Britain may be facing "arguably the worst" economic downturn in 60 years, Chancellor Alistair Darling told The Guardian newspaper.
Offering the government's gravest assessment of the U.K.'s economy, Chancellor Darling said he had no idea how serious the credit crunch could become there.
"We are facing a profound economic downturn along with every other country in the world," Darling told the newspaper.
His comments followed a warning from a Bank of England policymaker that 2 million people could be out of work by Christmas.
Darling insisted that the U.K. economy was facing "unique pressures" from the combined effects of the credit crunch and hike in oil and food prices.
"I think it's going to be more profound and long-lasting than people thought."
Noted financial guru Nick Parsons agrees with Darling's assessment. He says that the U.K. economy is the worst seen by investors in a generation.
"For anyone under the age of 40, trading in financial markets around the world has never seen anything like this," Parsons told MarketWatch.
Parsons, head of market strategy at NAB Capital Markets, London, detailed the dreadful predicament of U.K. and European economies. But as dire as the news is, he believes most of the bad news is behind Europe.
"Our forecast is that we're looking to trade (the pound) 5 or 6 cents lower than current levels," said Parsons.
"Most of the decline is behind us. The euro is up. We don't see that going a great deal further. The problems in the U.K. economy are being replicated across Euroland."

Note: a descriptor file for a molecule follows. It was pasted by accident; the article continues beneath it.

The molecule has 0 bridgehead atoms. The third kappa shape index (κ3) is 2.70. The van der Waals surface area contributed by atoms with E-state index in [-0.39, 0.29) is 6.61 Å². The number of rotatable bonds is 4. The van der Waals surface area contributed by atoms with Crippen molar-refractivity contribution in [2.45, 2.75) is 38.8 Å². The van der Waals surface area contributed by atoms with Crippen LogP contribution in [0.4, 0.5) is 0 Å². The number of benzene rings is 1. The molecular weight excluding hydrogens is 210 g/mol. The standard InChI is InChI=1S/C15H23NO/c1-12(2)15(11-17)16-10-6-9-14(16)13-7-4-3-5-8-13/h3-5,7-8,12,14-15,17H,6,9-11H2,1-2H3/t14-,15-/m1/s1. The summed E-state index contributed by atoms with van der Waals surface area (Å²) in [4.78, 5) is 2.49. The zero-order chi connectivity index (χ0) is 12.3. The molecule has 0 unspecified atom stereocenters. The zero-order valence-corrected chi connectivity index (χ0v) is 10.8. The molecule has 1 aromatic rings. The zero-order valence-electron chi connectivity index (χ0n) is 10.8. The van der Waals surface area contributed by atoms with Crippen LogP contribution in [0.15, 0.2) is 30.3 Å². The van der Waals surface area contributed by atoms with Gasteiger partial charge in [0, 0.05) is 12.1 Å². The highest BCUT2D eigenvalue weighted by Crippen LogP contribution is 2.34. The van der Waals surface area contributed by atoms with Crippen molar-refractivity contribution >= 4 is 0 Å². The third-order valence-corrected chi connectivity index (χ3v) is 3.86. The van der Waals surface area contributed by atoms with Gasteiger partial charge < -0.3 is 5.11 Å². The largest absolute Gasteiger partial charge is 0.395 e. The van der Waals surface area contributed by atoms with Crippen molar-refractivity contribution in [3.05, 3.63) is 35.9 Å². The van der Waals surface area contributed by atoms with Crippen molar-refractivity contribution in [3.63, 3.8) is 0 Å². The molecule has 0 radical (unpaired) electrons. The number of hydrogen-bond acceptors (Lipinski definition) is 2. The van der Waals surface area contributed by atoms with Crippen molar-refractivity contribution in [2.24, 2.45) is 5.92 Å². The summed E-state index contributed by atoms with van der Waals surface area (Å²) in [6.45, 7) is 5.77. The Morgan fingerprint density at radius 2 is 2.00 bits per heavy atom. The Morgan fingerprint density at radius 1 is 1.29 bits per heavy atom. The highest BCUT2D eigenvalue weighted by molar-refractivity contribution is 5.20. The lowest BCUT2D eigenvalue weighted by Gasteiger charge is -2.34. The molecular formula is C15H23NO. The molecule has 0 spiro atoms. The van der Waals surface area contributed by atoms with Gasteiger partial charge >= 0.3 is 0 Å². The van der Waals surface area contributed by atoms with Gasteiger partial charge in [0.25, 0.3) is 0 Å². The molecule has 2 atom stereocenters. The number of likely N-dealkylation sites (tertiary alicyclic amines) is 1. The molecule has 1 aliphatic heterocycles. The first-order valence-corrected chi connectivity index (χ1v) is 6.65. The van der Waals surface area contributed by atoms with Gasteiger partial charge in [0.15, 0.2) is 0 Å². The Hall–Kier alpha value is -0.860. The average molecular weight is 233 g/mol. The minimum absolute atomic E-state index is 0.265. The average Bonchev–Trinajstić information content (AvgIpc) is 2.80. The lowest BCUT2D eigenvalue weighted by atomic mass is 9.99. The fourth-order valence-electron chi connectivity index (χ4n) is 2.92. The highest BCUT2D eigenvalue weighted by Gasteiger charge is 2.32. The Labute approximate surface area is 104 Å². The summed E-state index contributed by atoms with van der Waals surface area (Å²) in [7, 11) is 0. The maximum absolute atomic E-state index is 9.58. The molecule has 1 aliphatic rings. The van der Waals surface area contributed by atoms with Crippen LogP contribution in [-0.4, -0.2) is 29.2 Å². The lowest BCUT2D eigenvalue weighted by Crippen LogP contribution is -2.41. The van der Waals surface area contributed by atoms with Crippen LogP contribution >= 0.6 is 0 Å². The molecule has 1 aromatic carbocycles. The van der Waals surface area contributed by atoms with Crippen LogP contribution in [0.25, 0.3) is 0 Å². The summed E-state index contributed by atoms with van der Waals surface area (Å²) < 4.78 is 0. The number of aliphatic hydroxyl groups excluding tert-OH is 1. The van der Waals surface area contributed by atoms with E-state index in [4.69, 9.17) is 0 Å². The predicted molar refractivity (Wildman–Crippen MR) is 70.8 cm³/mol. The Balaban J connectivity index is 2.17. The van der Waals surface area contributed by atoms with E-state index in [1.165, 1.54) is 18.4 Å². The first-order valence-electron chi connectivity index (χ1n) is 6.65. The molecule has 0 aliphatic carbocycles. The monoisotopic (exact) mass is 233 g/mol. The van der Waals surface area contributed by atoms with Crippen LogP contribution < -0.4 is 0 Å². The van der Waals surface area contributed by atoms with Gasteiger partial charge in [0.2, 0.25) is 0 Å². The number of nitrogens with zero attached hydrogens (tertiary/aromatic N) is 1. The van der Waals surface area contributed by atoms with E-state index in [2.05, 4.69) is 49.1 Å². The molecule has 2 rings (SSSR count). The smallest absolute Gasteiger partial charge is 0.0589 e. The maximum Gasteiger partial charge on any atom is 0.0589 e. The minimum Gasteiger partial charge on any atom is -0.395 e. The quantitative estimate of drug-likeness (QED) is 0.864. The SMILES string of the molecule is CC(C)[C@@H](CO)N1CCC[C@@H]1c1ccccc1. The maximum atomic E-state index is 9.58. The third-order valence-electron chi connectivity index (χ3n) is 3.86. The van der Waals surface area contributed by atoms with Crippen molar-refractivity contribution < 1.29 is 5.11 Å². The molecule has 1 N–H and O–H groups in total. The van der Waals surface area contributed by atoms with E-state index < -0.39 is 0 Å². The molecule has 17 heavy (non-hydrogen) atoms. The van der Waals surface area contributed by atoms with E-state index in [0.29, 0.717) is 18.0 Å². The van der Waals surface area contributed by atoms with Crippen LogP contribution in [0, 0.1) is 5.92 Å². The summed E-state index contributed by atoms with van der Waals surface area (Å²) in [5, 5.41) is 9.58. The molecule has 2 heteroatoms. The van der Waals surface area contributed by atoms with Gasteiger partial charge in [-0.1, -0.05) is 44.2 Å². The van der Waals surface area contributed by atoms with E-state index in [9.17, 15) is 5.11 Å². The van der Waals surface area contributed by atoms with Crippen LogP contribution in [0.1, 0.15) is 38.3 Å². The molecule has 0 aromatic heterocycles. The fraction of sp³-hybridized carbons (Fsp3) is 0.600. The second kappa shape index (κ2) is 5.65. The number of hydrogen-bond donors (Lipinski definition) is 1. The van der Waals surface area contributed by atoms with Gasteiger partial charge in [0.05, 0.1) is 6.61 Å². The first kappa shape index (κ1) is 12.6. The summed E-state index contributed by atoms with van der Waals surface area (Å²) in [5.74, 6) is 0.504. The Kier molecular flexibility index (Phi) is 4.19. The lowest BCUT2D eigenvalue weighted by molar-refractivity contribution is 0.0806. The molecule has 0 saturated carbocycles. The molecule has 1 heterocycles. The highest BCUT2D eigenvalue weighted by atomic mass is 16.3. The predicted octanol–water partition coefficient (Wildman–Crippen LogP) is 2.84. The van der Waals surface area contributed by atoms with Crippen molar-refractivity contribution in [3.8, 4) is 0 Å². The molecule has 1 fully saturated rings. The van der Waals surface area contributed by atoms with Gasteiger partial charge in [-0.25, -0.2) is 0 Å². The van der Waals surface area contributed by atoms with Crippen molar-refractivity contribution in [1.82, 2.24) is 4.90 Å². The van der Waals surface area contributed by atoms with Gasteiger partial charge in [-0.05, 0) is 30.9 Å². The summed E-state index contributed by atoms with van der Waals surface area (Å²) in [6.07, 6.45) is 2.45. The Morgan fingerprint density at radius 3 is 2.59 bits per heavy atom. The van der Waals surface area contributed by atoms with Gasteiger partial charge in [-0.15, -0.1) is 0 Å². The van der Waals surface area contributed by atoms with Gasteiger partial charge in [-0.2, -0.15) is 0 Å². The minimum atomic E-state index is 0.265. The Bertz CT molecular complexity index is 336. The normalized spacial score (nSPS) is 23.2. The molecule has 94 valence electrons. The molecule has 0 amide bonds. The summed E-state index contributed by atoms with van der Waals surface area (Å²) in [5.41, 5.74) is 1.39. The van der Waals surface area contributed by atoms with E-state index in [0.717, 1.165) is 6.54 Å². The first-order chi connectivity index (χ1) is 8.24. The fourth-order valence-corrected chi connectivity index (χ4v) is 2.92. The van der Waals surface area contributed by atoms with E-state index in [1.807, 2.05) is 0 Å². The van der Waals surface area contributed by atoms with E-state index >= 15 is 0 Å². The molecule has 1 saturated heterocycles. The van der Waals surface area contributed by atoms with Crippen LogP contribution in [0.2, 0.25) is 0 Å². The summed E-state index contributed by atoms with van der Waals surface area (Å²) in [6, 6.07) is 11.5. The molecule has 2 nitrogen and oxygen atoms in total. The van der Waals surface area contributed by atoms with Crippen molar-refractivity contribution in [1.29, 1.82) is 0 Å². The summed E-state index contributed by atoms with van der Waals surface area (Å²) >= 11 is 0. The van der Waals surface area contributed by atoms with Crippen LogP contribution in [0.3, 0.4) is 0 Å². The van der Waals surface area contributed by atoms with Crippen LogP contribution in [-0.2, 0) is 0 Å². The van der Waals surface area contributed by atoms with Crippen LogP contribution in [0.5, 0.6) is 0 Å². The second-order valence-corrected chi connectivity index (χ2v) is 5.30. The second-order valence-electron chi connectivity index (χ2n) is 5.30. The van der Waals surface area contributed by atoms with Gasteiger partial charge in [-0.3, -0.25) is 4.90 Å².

Parsons reckons that interest rates are going to be on hold for the next three months. "CPI has come down. The ECB's focus will be on the quantity of money, managing liquidity, rather than giving a boost to consumers by lowering interest rates," he said.
Parsons estimates the peak of inflation will be in October. Then, by the early part of next year, we will see the Bank of England easing interest rates.
Last week, the BofE voted to keep rates steady at 5 percent for a fifth month running with expectations rising that recession worries could prompt a cut before the end the year.
What worries Parsons is the growing government debt in the U.K., due to declining tax revenues.
"Public finances are going to deteriorate very sharply. During the last recession, public finances were in surplus. Today we are already in deficit, and it is possible to look at a £100 million pound borrowing requirement next year," said Parsons.
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